This article is more than 1 year old
VCs drop cash on DropBox, bestow $10bn valuation
Competition from Apple and Amazon barely dents sync'n'share pioneers
Ten billion greenbacks. That’s what venture capital firms (and Dropbox’s board and execs) think the file sync'n'share pioneer is worth.
Dropbox started offering its sync'n'share services to consumers using a freemium business model, and has latterly moved into offering business syncing and sharing services.
It’s competing with a host of other startups – Aaron Levie’s Box being the noisiest – and mainstream storage suppliers like EMC and NetApp, as well as cloud storage-based services from Amazon (WorkSpaces), Google Drive and Microsoft's SkyDrive.
Reports late last week said Dropbox has closed a $250m funding round, implying a $10,000,000,000 valuation. The main investors in the round were asset management outfit BlackRock and existing investor Index Ventures.
The Re/Code news website speculated the round could be worth as much as $400m when it is completed with top-up cash.
Drew Houston, Dropbox’s co-founder – who has an estimated 10 per cent personal stake in his biz – becomes a potential billionaire on the back of this round. Fortune mag has more on this, discussing the feared impact of Apple’s iCloud intro two years ago and how it didn’t (much) affect Dropbox at all.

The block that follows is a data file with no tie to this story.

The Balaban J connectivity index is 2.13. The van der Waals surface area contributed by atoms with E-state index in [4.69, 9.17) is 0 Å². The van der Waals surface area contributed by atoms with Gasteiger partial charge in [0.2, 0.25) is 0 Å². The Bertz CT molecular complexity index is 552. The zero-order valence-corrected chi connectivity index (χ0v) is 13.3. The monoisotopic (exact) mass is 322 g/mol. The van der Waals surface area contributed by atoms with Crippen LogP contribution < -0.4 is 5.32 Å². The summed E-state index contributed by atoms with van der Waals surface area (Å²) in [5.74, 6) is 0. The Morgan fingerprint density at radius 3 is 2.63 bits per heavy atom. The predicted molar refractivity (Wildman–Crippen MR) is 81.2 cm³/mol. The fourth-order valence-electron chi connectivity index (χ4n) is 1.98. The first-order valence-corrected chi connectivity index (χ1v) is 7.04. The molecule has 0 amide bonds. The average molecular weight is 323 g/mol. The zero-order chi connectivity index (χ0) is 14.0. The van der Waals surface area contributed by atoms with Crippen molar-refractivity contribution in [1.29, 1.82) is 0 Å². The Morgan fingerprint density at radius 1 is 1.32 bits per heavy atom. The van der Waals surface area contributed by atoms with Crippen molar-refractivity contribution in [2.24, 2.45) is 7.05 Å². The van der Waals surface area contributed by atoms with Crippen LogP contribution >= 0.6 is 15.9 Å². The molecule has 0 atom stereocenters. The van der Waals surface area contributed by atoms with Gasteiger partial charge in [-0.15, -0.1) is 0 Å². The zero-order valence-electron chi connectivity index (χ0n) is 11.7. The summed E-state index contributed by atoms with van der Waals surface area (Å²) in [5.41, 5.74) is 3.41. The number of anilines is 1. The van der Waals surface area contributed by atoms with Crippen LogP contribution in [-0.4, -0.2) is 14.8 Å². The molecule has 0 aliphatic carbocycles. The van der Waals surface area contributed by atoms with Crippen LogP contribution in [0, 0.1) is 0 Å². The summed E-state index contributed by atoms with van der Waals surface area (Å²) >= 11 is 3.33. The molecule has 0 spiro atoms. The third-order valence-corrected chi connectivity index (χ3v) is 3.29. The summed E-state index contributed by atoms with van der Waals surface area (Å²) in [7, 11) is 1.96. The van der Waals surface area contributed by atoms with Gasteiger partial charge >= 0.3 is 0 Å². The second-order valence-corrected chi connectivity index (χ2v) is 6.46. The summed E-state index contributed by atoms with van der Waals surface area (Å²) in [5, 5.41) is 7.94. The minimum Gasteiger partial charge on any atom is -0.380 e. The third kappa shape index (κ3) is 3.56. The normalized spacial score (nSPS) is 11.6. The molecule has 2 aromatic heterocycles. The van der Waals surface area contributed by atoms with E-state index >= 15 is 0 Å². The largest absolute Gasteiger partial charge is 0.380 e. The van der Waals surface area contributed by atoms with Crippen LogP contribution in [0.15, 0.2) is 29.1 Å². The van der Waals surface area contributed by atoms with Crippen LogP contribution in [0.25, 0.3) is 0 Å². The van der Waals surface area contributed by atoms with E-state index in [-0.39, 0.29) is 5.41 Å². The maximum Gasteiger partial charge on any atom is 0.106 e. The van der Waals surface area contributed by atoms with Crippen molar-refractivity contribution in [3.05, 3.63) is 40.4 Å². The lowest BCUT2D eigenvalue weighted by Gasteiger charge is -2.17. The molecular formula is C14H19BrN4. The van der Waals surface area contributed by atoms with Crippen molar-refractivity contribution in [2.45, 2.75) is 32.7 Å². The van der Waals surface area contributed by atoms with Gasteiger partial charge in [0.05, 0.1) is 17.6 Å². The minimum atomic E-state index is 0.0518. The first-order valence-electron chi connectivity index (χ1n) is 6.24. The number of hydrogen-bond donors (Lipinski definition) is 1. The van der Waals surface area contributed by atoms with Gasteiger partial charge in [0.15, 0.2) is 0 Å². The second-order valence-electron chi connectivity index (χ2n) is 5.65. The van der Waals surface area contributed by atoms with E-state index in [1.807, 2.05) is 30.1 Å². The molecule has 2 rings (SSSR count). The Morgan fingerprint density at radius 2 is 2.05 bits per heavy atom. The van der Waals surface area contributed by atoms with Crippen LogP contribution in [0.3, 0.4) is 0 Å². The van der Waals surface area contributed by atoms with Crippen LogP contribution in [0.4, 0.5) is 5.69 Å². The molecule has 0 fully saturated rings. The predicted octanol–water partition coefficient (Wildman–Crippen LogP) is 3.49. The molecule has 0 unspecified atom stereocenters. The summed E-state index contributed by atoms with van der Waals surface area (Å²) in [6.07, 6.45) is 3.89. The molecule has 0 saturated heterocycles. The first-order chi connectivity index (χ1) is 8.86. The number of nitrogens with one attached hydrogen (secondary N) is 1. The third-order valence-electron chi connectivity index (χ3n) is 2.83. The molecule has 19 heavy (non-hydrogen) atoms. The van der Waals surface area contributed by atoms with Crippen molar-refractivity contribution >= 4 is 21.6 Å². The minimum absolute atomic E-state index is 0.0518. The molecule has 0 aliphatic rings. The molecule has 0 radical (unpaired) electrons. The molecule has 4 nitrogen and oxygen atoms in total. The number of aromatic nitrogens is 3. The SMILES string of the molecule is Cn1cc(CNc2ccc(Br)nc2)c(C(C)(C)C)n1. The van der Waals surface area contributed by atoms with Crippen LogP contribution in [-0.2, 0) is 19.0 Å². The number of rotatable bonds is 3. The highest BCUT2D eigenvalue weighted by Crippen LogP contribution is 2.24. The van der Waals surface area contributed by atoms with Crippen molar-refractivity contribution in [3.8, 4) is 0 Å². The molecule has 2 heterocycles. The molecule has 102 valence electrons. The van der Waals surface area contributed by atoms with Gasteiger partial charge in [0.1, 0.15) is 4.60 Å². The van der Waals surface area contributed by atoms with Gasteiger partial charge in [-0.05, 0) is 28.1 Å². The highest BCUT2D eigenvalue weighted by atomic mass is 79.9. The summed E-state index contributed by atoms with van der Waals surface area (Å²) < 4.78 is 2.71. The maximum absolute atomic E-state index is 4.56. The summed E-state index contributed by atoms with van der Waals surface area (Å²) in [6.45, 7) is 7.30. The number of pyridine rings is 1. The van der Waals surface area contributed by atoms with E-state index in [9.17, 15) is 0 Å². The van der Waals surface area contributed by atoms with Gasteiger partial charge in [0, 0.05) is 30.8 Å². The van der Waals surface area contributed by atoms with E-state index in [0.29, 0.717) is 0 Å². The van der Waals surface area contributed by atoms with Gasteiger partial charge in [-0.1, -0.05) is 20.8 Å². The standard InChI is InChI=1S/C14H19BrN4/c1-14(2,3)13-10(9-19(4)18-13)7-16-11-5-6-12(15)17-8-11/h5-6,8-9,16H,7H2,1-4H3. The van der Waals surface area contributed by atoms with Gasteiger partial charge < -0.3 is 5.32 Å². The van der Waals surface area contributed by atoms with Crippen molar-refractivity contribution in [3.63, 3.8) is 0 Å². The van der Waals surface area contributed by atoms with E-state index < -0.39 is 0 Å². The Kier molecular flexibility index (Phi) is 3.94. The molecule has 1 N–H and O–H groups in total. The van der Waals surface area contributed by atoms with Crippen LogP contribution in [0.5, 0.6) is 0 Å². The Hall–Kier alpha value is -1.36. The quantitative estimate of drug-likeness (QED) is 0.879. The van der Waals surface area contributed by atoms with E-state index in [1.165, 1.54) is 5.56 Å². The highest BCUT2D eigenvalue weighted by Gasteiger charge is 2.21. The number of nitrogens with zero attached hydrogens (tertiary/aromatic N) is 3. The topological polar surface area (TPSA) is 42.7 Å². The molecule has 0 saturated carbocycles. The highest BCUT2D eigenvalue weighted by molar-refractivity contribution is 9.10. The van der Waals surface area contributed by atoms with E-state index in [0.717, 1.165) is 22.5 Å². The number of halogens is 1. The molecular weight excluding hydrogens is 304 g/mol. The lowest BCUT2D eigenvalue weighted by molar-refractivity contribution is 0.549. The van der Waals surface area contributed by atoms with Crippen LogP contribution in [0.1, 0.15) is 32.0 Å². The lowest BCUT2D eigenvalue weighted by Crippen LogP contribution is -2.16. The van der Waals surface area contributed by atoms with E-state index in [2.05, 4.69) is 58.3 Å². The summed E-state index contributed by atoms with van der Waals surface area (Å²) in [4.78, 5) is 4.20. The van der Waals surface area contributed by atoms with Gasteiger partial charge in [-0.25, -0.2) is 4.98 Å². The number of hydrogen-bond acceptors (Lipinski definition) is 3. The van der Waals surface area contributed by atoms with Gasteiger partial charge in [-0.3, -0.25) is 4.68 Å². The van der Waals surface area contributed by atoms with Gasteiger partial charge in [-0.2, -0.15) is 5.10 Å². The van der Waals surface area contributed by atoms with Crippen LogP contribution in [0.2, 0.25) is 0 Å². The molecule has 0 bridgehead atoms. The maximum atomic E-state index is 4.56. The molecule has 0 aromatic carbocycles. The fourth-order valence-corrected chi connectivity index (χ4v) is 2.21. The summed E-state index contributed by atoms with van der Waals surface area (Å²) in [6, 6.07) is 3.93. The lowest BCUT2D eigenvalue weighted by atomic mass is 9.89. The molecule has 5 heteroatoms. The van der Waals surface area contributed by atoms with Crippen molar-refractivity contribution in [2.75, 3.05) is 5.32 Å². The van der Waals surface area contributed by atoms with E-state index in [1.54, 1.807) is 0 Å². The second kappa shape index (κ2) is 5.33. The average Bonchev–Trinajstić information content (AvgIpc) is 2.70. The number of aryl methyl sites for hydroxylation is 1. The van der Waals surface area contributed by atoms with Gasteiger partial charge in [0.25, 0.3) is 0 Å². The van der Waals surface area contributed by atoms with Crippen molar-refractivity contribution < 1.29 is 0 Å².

Back in November the file syncer reckoned it was worth $8bn. That’s when it said it was looking to raise a quarter of a billion extra cash to boost sales and engineering teams and maybe acquire technology. Its prospects and performance must have improved to garner a near-25 per cent valuation raise.
What’s apparent is the other startups like Box, and mainstream vendors like EMC with its Syncplicity product, are not putting a dent in Dropbox’s fortunes and prospects.
The funding history is:
- 2008 - $6m A-round
- 2011 - $250m B-round
- 2014 - $250m C-round
TechCrunch’ has a good potted history of Dropbox.
We wonder if a user device landgrab is going on. Once ensconced with a consumer or in a business a file syncer has to do pretty bad things to sink and be replaced. Users don’t look like they're dropping DropBox and $250m should buy an awful lot of business-focussed sales effort, where there are still virgin users to capture. ®